I am the daughter of born-and-raised-in-Japan parents and also a proud American citizen. I grew up bilingual because both of my parents spoke only Japanese at home, but at school, I only heard English. I think this is one of the most ideal ways to become bilingual—to be immersed in one language half the time, and in another the other half. I was very lucky; being bilingual has helped me in my education and given me neat volunteer and work opportunities. Although my English is ten times better than my Japanese, I am grateful for the rusty bit of Japanese that I know.
I am now married to a so-white-it’s-almost-blinding husband, who only speaks English, and together we are attempting to raise bilingual and bicultural children. It is both easier and harder than we anticipated. Oh, and more expensive.
Raising bilingual children is easy because little children are naturally just amazing. Their brains are super sponges. They hear a word once, and they’ve got it. It’s locked into their brains. No need to teach grammar or use flashcards—all you have to do is talk, and they just get it. My daughter (now three) was slower to begin speaking than some of her peers. She didn’t say her first words until she was nearly 18 months old. We attribute this to her listening to two languages and trying to figure it all out. By the time she was two, you could never get her to shut up. She would turn to my mom and blabber in Japanese, then turn to my husband and blabber in English. We were floored. We did it! She’s bilingual! We are awesome parents.
After awhile though, my daughter figured out English was easier. She learned that most of the people around her speak English, not Japanese. And because of the lack of necessity, she started to speak more English than Japanese. I was terrified. What do I do now? Is it all downhill from here? I put forth extra effort to speak more Japanese in our home (hard), made her watch Japanese shows on YouTube and organized more playdates with Japanese friends. It kind of worked. Her Japanese got a little bit better.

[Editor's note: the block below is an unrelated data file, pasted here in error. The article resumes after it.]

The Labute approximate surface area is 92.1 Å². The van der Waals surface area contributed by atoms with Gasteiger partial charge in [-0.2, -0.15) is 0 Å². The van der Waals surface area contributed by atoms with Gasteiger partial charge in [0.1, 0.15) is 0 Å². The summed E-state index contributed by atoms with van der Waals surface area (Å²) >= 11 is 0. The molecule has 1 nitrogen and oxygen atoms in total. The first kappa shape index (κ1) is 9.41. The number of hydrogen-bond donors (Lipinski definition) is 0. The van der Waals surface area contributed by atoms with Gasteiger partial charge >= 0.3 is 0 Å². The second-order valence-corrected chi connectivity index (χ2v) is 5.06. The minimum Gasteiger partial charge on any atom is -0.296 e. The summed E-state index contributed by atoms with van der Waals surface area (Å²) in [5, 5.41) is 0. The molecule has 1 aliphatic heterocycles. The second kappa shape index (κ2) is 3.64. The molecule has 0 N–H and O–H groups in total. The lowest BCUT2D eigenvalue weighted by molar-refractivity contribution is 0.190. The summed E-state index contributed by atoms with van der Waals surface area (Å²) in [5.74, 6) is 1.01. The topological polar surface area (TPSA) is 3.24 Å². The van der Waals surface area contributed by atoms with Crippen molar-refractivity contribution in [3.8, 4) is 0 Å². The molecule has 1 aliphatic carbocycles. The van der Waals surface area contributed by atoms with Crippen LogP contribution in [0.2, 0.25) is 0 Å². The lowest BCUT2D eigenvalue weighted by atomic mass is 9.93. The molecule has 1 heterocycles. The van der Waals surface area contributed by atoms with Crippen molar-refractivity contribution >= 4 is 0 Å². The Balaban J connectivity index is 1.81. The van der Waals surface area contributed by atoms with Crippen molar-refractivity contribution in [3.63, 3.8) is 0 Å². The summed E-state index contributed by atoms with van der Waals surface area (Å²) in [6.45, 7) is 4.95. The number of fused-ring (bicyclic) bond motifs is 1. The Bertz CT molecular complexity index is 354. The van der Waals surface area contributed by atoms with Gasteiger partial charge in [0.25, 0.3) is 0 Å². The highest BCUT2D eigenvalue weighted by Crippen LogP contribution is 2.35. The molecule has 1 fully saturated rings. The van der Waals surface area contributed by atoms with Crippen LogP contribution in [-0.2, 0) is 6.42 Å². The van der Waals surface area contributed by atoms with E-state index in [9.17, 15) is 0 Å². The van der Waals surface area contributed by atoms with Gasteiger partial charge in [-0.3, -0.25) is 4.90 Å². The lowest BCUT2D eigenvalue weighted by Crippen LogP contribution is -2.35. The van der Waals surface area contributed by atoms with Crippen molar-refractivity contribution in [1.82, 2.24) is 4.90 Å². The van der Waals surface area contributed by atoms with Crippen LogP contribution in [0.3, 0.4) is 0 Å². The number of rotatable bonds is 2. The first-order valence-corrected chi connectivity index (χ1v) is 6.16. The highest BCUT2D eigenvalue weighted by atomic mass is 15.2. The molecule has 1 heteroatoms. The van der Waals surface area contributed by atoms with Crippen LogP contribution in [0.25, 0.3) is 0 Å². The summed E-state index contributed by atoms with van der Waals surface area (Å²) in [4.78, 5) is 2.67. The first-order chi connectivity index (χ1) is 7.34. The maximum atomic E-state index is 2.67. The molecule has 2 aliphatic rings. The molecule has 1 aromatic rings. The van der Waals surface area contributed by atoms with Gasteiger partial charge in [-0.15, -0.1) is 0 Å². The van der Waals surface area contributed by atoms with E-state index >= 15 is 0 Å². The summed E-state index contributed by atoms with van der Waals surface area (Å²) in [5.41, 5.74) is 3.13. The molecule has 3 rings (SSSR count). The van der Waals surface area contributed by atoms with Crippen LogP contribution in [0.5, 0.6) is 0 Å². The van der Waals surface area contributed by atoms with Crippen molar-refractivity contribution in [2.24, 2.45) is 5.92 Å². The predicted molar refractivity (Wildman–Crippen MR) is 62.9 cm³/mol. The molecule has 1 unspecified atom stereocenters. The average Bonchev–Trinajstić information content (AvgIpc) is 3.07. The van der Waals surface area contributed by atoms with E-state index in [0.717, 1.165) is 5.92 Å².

But I knew more was needed. This is where money comes into play. I enrolled her in the local Japanese School ($$$). I bought many Japanese children’s books ($). We found a Japanese music teacher ($). We want to take her to Japan for a few weeks ($$$). And maybe someday, if we have any leftover money after all that, we will get cable ($) so she can watch more Japanese children’s shows on TV.
Some may say all those extra things aren’t necessary: “Just try to speak Japanese more at home.” That may be true, but remember, my Japanese is not great. I don’t want her to learn poor Japanese. Plus, I really want to take advantage of these early years when the brain learns the quickest. I have a feeling that once she starts attending school full-time, it will all of a sudden become much more challenging to keep up her Japanese.
I don’t want to be a “Tiger Mom” and have my kids hate to learn Japanese because I’m pushing too hard (I know I hated studying Japanese when I was young). I hope I can help my children realize the value of bilingualism at an early age and that I will be able to find fun ways to teach them the language and culture. Raising bilingual children isn’t always easy and it can be expensive, but its rewards are absolutely priceless.